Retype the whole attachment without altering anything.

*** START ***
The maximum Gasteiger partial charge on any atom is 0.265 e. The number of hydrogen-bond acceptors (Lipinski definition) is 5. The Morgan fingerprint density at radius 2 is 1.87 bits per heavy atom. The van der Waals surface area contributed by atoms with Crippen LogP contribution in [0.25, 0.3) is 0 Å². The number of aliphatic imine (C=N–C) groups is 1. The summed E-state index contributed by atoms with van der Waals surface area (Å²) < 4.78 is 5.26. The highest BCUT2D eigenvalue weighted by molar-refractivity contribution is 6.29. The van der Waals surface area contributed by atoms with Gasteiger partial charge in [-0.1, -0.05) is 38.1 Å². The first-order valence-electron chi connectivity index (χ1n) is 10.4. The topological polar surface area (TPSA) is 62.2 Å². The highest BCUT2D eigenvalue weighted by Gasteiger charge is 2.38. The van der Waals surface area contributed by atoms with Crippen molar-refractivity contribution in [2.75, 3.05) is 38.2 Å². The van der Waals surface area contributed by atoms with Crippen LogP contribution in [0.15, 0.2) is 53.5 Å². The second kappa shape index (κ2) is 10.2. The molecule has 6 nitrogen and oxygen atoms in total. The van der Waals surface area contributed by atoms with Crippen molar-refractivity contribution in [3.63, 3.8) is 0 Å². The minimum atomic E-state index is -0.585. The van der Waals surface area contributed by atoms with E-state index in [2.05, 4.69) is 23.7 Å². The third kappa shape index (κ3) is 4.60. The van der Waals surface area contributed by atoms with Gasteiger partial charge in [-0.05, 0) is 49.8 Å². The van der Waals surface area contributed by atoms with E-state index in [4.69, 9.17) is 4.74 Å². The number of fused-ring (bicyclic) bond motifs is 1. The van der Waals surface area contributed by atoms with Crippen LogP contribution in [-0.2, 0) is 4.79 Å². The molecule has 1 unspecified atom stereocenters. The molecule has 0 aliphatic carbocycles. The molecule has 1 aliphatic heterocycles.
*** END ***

The maximum Gasteiger partial charge on any atom is 0.265 e. The number of hydrogen-bond acceptors (Lipinski definition) is 5. The Morgan fingerprint density at radius 2 is 1.87 bits per heavy atom. The van der Waals surface area contributed by atoms with Crippen LogP contribution in [0.25, 0.3) is 0 Å². The number of aliphatic imine (C=N–C) groups is 1. The summed E-state index contributed by atoms with van der Waals surface area (Å²) < 4.78 is 5.26. The highest BCUT2D eigenvalue weighted by molar-refractivity contribution is 6.29. The van der Waals surface area contributed by atoms with Gasteiger partial charge in [-0.1, -0.05) is 38.1 Å². The first-order valence-electron chi connectivity index (χ1n) is 10.4. The topological polar surface area (TPSA) is 62.2 Å². The highest BCUT2D eigenvalue weighted by Gasteiger charge is 2.38. The van der Waals surface area contributed by atoms with Crippen molar-refractivity contribution in [2.75, 3.05) is 38.2 Å². The van der Waals surface area contributed by atoms with Crippen LogP contribution in [0.15, 0.2) is 53.5 Å². The second kappa shape index (κ2) is 10.2. The molecule has 6 nitrogen and oxygen atoms in total. The van der Waals surface area contributed by atoms with Crippen molar-refractivity contribution in [3.63, 3.8) is 0 Å². The minimum atomic E-state index is -0.585. The van der Waals surface area contributed by atoms with E-state index in [2.05, 4.69) is 23.7 Å². The third kappa shape index (κ3) is 4.60. The van der Waals surface area contributed by atoms with Gasteiger partial charge in [-0.05, 0) is 49.8 Å². The van der Waals surface area contributed by atoms with E-state index in [4.69, 9.17) is 4.74 Å². The number of fused-ring (bicyclic) bond motifs is 1. The van der Waals surface area contributed by atoms with Crippen LogP contribution in [-0.2, 0) is 4.79 Å². The molecule has 1 unspecified atom stereocenters. The molecule has 0 aliphatic carbocycles. The molecule has 1 aliphatic heterocycles.